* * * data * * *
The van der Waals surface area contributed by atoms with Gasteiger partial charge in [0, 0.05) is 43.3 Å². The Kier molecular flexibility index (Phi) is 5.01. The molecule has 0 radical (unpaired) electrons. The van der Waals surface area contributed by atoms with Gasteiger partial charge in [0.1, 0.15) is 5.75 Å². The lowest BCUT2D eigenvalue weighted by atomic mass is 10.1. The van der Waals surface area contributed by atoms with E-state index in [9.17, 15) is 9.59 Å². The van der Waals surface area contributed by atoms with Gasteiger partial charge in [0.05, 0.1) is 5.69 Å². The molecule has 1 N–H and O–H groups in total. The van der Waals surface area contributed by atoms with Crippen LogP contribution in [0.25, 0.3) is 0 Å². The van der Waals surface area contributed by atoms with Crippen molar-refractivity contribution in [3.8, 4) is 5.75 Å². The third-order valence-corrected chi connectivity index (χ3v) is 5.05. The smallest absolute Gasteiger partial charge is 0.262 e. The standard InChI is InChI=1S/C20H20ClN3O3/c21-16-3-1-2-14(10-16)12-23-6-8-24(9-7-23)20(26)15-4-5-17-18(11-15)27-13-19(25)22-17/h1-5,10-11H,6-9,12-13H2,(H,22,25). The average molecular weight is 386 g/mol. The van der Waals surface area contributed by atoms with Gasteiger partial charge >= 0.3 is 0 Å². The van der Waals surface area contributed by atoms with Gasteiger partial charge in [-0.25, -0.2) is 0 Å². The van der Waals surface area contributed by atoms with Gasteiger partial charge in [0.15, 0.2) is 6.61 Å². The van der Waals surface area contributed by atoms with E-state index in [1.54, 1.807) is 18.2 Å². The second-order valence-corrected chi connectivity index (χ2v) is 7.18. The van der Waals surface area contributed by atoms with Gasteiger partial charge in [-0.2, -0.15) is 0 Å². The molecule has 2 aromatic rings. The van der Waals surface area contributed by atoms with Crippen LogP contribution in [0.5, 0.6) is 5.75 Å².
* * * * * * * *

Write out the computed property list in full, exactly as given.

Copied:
The van der Waals surface area contributed by atoms with Gasteiger partial charge in [0, 0.05) is 43.3 Å². The Kier molecular flexibility index (Phi) is 5.01. The molecule has 0 radical (unpaired) electrons. The van der Waals surface area contributed by atoms with Gasteiger partial charge in [0.1, 0.15) is 5.75 Å². The lowest BCUT2D eigenvalue weighted by atomic mass is 10.1. The van der Waals surface area contributed by atoms with E-state index in [9.17, 15) is 9.59 Å². The van der Waals surface area contributed by atoms with Gasteiger partial charge in [0.05, 0.1) is 5.69 Å². The molecule has 1 N–H and O–H groups in total. The van der Waals surface area contributed by atoms with Crippen LogP contribution in [0.25, 0.3) is 0 Å². The van der Waals surface area contributed by atoms with Crippen molar-refractivity contribution in [3.8, 4) is 5.75 Å². The third-order valence-corrected chi connectivity index (χ3v) is 5.05. The smallest absolute Gasteiger partial charge is 0.262 e. The standard InChI is InChI=1S/C20H20ClN3O3/c21-16-3-1-2-14(10-16)12-23-6-8-24(9-7-23)20(26)15-4-5-17-18(11-15)27-13-19(25)22-17/h1-5,10-11H,6-9,12-13H2,(H,22,25). The average molecular weight is 386 g/mol. The van der Waals surface area contributed by atoms with Gasteiger partial charge >= 0.3 is 0 Å². The van der Waals surface area contributed by atoms with Gasteiger partial charge in [-0.25, -0.2) is 0 Å². The van der Waals surface area contributed by atoms with Gasteiger partial charge in [0.15, 0.2) is 6.61 Å². The van der Waals surface area contributed by atoms with E-state index in [1.54, 1.807) is 18.2 Å². The second-order valence-corrected chi connectivity index (χ2v) is 7.18. The van der Waals surface area contributed by atoms with Gasteiger partial charge in [-0.2, -0.15) is 0 Å². The molecule has 2 aromatic rings. The van der Waals surface area contributed by atoms with Crippen LogP contribution in [0.5, 0.6) is 5.75 Å².